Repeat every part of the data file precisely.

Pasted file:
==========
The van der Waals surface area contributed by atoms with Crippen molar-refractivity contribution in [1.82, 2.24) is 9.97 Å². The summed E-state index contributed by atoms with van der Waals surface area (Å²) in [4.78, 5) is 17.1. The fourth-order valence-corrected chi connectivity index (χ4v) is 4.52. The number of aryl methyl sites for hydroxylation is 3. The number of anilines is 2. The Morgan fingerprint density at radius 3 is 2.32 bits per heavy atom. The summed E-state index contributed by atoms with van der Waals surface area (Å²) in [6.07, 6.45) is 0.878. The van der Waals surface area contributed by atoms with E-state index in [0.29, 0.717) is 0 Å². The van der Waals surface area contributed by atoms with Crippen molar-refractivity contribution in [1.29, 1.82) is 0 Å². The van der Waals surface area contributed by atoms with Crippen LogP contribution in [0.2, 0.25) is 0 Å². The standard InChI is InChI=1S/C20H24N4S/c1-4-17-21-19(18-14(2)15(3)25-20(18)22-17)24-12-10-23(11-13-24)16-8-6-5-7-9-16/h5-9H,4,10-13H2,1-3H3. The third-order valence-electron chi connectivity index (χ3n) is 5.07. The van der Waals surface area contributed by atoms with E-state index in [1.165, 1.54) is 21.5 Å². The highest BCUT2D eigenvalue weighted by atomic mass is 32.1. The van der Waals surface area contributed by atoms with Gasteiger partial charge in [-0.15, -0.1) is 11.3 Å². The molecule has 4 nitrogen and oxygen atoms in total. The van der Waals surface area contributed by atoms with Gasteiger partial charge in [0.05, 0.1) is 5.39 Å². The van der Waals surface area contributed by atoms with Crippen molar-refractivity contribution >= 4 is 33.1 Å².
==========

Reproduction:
The van der Waals surface area contributed by atoms with Crippen molar-refractivity contribution in [1.82, 2.24) is 9.97 Å². The summed E-state index contributed by atoms with van der Waals surface area (Å²) in [4.78, 5) is 17.1. The fourth-order valence-corrected chi connectivity index (χ4v) is 4.52. The number of aryl methyl sites for hydroxylation is 3. The number of anilines is 2. The Morgan fingerprint density at radius 3 is 2.32 bits per heavy atom. The summed E-state index contributed by atoms with van der Waals surface area (Å²) in [6.07, 6.45) is 0.878. The van der Waals surface area contributed by atoms with E-state index in [0.29, 0.717) is 0 Å². The van der Waals surface area contributed by atoms with Crippen molar-refractivity contribution in [1.29, 1.82) is 0 Å². The van der Waals surface area contributed by atoms with Crippen LogP contribution in [0.2, 0.25) is 0 Å². The standard InChI is InChI=1S/C20H24N4S/c1-4-17-21-19(18-14(2)15(3)25-20(18)22-17)24-12-10-23(11-13-24)16-8-6-5-7-9-16/h5-9H,4,10-13H2,1-3H3. The third-order valence-electron chi connectivity index (χ3n) is 5.07. The van der Waals surface area contributed by atoms with E-state index in [1.165, 1.54) is 21.5 Å². The highest BCUT2D eigenvalue weighted by atomic mass is 32.1. The van der Waals surface area contributed by atoms with Gasteiger partial charge in [-0.15, -0.1) is 11.3 Å². The molecule has 4 nitrogen and oxygen atoms in total. The van der Waals surface area contributed by atoms with Gasteiger partial charge in [0.05, 0.1) is 5.39 Å². The van der Waals surface area contributed by atoms with Crippen molar-refractivity contribution >= 4 is 33.1 Å².